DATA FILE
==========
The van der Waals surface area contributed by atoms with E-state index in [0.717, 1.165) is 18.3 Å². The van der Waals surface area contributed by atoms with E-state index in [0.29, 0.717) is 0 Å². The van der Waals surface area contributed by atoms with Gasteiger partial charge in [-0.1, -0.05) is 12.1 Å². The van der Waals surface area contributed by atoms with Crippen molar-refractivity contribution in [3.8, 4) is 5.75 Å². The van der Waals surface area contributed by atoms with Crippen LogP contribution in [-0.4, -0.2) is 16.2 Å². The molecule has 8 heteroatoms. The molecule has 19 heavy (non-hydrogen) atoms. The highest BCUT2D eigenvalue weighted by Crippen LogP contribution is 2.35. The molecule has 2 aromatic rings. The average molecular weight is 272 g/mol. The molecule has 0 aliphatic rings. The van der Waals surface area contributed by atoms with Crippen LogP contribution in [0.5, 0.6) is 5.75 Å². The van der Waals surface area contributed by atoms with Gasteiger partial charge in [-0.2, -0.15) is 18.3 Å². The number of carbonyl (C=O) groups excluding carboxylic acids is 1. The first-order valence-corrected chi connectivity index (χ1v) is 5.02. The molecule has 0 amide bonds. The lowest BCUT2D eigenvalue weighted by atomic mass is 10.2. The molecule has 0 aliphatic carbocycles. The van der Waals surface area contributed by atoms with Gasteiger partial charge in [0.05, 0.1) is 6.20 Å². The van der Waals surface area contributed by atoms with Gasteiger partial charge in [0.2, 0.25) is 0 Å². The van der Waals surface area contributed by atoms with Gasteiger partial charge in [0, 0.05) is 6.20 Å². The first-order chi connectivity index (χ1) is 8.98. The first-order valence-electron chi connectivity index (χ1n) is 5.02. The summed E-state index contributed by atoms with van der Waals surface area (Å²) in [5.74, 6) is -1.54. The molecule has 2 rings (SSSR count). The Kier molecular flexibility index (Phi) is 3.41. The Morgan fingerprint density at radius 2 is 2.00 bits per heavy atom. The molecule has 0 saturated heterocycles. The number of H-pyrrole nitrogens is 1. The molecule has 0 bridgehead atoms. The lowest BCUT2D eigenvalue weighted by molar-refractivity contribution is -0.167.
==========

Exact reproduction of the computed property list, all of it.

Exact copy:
The van der Waals surface area contributed by atoms with E-state index in [0.717, 1.165) is 18.3 Å². The van der Waals surface area contributed by atoms with E-state index in [0.29, 0.717) is 0 Å². The van der Waals surface area contributed by atoms with Gasteiger partial charge in [-0.1, -0.05) is 12.1 Å². The van der Waals surface area contributed by atoms with Crippen molar-refractivity contribution in [3.8, 4) is 5.75 Å². The van der Waals surface area contributed by atoms with Crippen LogP contribution in [-0.4, -0.2) is 16.2 Å². The molecule has 8 heteroatoms. The molecule has 19 heavy (non-hydrogen) atoms. The highest BCUT2D eigenvalue weighted by Crippen LogP contribution is 2.35. The molecule has 2 aromatic rings. The average molecular weight is 272 g/mol. The molecule has 0 aliphatic rings. The van der Waals surface area contributed by atoms with Crippen LogP contribution in [0.5, 0.6) is 5.75 Å². The van der Waals surface area contributed by atoms with Gasteiger partial charge in [-0.2, -0.15) is 18.3 Å². The number of carbonyl (C=O) groups excluding carboxylic acids is 1. The first-order valence-corrected chi connectivity index (χ1v) is 5.02. The molecule has 0 amide bonds. The lowest BCUT2D eigenvalue weighted by atomic mass is 10.2. The molecule has 0 aliphatic carbocycles. The van der Waals surface area contributed by atoms with Gasteiger partial charge in [0.05, 0.1) is 6.20 Å². The van der Waals surface area contributed by atoms with Gasteiger partial charge in [0.2, 0.25) is 0 Å². The van der Waals surface area contributed by atoms with Gasteiger partial charge in [0, 0.05) is 6.20 Å². The first-order chi connectivity index (χ1) is 8.98. The first-order valence-electron chi connectivity index (χ1n) is 5.02. The summed E-state index contributed by atoms with van der Waals surface area (Å²) in [5.74, 6) is -1.54. The molecule has 2 rings (SSSR count). The Kier molecular flexibility index (Phi) is 3.41. The Morgan fingerprint density at radius 2 is 2.00 bits per heavy atom. The molecule has 0 saturated heterocycles. The number of H-pyrrole nitrogens is 1. The molecule has 0 bridgehead atoms. The lowest BCUT2D eigenvalue weighted by molar-refractivity contribution is -0.167.